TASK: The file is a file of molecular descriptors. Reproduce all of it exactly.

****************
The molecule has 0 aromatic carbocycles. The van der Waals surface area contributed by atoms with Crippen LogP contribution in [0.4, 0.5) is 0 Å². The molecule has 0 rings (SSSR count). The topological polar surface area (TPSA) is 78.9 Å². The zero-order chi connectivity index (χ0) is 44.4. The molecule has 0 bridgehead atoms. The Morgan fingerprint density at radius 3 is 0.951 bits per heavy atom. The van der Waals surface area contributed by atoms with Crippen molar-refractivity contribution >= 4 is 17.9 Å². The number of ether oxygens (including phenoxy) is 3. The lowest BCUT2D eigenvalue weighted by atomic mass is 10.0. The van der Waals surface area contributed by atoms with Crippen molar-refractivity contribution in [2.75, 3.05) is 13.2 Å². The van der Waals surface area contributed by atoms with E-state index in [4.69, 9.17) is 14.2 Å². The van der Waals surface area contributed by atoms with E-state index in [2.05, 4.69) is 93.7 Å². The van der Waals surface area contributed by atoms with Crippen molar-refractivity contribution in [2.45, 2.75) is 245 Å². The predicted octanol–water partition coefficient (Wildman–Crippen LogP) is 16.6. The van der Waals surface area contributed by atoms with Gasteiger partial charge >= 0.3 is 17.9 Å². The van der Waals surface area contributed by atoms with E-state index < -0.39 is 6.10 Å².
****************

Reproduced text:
The molecule has 0 aromatic carbocycles. The van der Waals surface area contributed by atoms with Crippen LogP contribution in [0.4, 0.5) is 0 Å². The molecule has 0 rings (SSSR count). The topological polar surface area (TPSA) is 78.9 Å². The zero-order chi connectivity index (χ0) is 44.4. The molecule has 0 bridgehead atoms. The Morgan fingerprint density at radius 3 is 0.951 bits per heavy atom. The van der Waals surface area contributed by atoms with Crippen molar-refractivity contribution >= 4 is 17.9 Å². The number of ether oxygens (including phenoxy) is 3. The lowest BCUT2D eigenvalue weighted by atomic mass is 10.0. The van der Waals surface area contributed by atoms with Crippen molar-refractivity contribution in [2.75, 3.05) is 13.2 Å². The van der Waals surface area contributed by atoms with E-state index in [4.69, 9.17) is 14.2 Å². The van der Waals surface area contributed by atoms with E-state index in [2.05, 4.69) is 93.7 Å². The van der Waals surface area contributed by atoms with Crippen molar-refractivity contribution in [2.45, 2.75) is 245 Å². The predicted octanol–water partition coefficient (Wildman–Crippen LogP) is 16.6. The van der Waals surface area contributed by atoms with Gasteiger partial charge >= 0.3 is 17.9 Å². The van der Waals surface area contributed by atoms with E-state index < -0.39 is 6.10 Å².